Procedures declared with BIND(C), external has C argument passing (value)

 

Somone can experiment with this to confirm the behavior.

 

Note, as with the other thread, replacing external with a proper interface resolves the issue.

 

Jim Dempsey

0 Kudos
Churchill
Novice
335 Views

thank you for taking the time to respond

 

Ive paired the example down a bit, to exhibit: 

 

1. why HOUSE1/2 calls to 'dog(16)' both succeed, with both ifort/ifx?

2. Obviously, both know how to box a 'value', and send this to 'dog'

3. However, for the Fortran function HOUSE2 which include BIND(C), ifx (but not ifort) fails to make the necessary adjustment to the incoming argument 'i2' when calling 'dog'.

 

Note this example has nothing to do with 'C'. 

 

Thanks again

 

module mod1
    external dog
contains

subroutine HOUSE1(i1,i2)
    integer :: i1
    integer,value :: i2
    print *,"HOUSE1",i1,i2
    call dog(16)
    call dog(i1)
    call dog(i1+1)
    call dog(i2)
end

subroutine HOUSE2(i1,i2) BIND(C)
    integer :: i1
    integer,value :: i2
    print *,"HOUSE2",i1,i2
    call dog(16)
    call dog(i1)
    call dog(i1+1)
    call dog(i2)
end

end module mod1

 

!!!!!!!!!!!!!!!
!EXTERNAL, veryold, f77 .so
!placed here to be self-contained
subroutine dog( i )
    integer i
    print *,"dog",i
end

 

!!!!!!!!!!!!!!!
program main
    use mod1
    call HOUSE1( 17, 19 )
    call HOUSE2( 17, 19 )
    print *,"hellow"
end program main

!
!ifx ifxBINDC.f90; a.out
!
! HOUSE1 17 19
! dog 16
! dog 17
! dog 18
! dog 19
!
! HOUSE2 17 19
! dog 16
! dog 17
! dog 18
! forrtl: severe (174): SIGSEGV, segmentation fault occurred
! Image PC Routine Line Source
! libpthread-2.17.s 00007F0B5B1E25D0 Unknown Unknown Unknown
! a.out 0000000000404F06 Unknown Unknown Unknown
! a.out 0000000000404F7E Unknown Unknown Unknown
! a.out 0000000000404A8D Unknown Unknown Unknown
! libc-2.17.so 00007F0B5AE283D5 __libc_start_main Unknown Unknown
! a.out 00000000004049B6 Unknown Unknown Unknown
!
!

0 Kudos
jimdempseyatthecove
Honored Contributor III
304 Views

In HOUSE2, the first three calls are properly passing by reference, whereas the forth call, using an attributed value dummy i2, is apparently passing by value. This is definitely a bug.

 

Will replacing the "external dog" with a proper interface correct the problem

!dir$ if(.false.)
  external dog
!dir$ else
  interface
    subroutine dog(i)
      integer i
    end subroutine dog
  end interface
!dir$ endif

(untested code)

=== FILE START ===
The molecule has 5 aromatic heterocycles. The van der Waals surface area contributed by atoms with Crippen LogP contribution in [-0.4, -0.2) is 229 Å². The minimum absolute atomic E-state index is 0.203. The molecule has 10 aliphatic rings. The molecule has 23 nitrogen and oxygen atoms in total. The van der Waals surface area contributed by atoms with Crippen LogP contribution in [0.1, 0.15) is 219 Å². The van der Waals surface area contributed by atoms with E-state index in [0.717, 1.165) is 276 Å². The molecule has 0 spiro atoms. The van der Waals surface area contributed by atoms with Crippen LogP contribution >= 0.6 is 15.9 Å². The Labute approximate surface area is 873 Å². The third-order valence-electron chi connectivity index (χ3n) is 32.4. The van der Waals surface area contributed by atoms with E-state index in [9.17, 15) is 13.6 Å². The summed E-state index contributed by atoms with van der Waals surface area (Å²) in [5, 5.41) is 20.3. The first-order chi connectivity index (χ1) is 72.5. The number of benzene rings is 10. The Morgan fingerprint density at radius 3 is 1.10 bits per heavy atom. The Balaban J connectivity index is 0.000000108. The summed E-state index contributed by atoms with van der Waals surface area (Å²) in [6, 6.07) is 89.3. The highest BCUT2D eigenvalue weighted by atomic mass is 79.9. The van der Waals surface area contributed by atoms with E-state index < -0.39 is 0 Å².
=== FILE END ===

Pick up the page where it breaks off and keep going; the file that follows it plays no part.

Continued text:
Jim Dempsey

 

0 Kudos
Churchill
Novice
297 Views

It certainly does. 

 

However, this requires me to modify (someone else's) original source, in the following: 

 

1. go through the old f90's, remove the 'external dog' lines

2. add a 'use f77prototypes' to those files

3. Now, the hard part, look through the old old .f files, fixed width fortran files. 

    a) extract only the 'argument' type definitions from the function bodies

    b) there is extensive use of '*' line continuation -- fix that, change  to & for f90

    c) dump these parts into a 'f77prototypes.f90'

 

I kinda hate doing that kinda thing tho (doesnt everyone?)

  

The original author(s) of the code had, i think, a not bad solution to grafting a C-interface onto the oldold .f files.

They made a handful of higher level 'HOUSE2' functions, which each call 1 (or more: some business logic slipped into the f90 layer) of the oldold.f functions 

 

I don't really mind doing 1,2,3 outlined above;  but it does kindof rile me that I'm only doing it because of a bug in 'ifx'. which might be temporary. 

 

The author is Elizabeth Wong, and you can see this middle layer, there: 

https://github.com/snopt/snopt-interface/blob/master/src/sqopt_wrapper.f90

 

In general, the underlying, oldold.f code is  not available (this is the UcSD/Stanford optimization library SNOPT. 

 

We have paid for that source -- so that i do know what the 'correct' interface definition should be (the 1-2-3 method above). 

 

But that's cheating! 

 

And without that source, i would have to infer the 'interface' from the usage in the 'sqopt_wrapper.f90' shim -- ugh!

 

Elizabeth Wong's method, using EXTERNAL, was sufficient to graft a subset of oldold.f Fortran source. 

 

Now we have to break that division, because ... ifx has a bug?

 

c'mon. 

 

Thank's for interest so far... 

 

 

 

 

 

What I've done is collect

 

0 Kudos
jimdempseyatthecove
Honored Contributor III
265 Views

If you remove (comment out) the external

then add the options gen-interfaces and warn-interfaces, this may do the work for you.

Also, if you add the option of fpp .AND. define macros for external and EXTERNAL to substitute "!" this might comment out the external statement without editing the source.

 

Note, the gen/warn-interface may generate errors relating to misuse in calling conventions.

 

Jim Dempsey

0 Kudos
Reply